As the news spread on Dec. 14 about the violence in Newtown, Conn., and in the days that followed, we all had questions. Safe Start Center Director Elena Cohen answers some of the most common questions in the wake of this school shooting, and others.
1) Are people with mental illness more violent than others?
Researchers have been working for decades to try to figure out whether there’s a link between mental illness and violence, and if so, which people are likely to act violently. It is now accepted that people with severe mental illness (i.e. schizophrenia, bipolar disorder, and some personality disorders) are more likely to commit violent acts than others. But the risk is very small. The vast majority of mentally ill people will not commit violent acts and it would be very difficult to predict exact who would become violent. The risk, however, rises when individuals with mental illness abuse drugs and alcohol.
Psychologists have come up with risks and protective factors for violent behavior—analogous to risk factors for heart disease such as age, blood pressure, smoking and cholesterol—and are including them in the risk assessment. Some of the approaches to risk assessment consider the presence of a mental illness but only as a small contributor to the risk, outweighed by factors such as previous violent acts, alcohol use, impulsivity, gang membership, and family support. The goal is to become aware of the relationship between circumstances, behaviors and risks factors for violence and to be able to intervene to stop the cycle.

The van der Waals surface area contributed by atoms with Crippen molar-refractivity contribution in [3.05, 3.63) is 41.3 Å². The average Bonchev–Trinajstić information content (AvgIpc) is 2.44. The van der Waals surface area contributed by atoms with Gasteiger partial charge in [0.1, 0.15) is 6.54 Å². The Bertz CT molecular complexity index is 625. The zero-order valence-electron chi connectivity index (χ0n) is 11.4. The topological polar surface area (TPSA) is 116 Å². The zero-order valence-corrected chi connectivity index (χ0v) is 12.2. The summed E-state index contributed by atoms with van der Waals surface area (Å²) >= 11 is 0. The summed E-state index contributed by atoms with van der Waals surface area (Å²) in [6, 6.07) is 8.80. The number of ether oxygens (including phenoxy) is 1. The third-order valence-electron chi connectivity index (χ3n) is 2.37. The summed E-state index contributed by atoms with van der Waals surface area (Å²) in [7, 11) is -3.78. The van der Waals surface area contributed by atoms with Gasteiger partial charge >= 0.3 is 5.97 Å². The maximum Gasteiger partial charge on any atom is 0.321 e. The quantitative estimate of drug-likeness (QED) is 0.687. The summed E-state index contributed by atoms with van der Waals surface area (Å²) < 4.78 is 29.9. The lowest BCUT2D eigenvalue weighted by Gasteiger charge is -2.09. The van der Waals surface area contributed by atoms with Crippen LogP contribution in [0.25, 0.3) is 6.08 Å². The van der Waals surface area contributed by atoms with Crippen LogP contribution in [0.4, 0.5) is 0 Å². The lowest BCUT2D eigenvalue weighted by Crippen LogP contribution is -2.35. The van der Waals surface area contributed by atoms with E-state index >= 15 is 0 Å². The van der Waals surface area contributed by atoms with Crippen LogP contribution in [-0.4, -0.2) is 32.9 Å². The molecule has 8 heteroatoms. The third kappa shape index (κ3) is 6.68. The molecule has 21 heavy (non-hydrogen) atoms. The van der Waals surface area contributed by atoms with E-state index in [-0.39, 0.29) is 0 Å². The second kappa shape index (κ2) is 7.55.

2) Can we predict which children will become violent?
It is almost impossible to diagnose accurately if children or teenagers may become violent because their brains are still developing and some “normal” behavior at these ages can be misinterpreted as pathological. In addition, the social cost of branding a child may be too high. However, a growing number of psychologists and psychiatrists believe that assessing children and addressing concerns early in order to benefit from evidence-based interventions/treatment – instead of waiting until they are in the juvenile justice system – can change their course.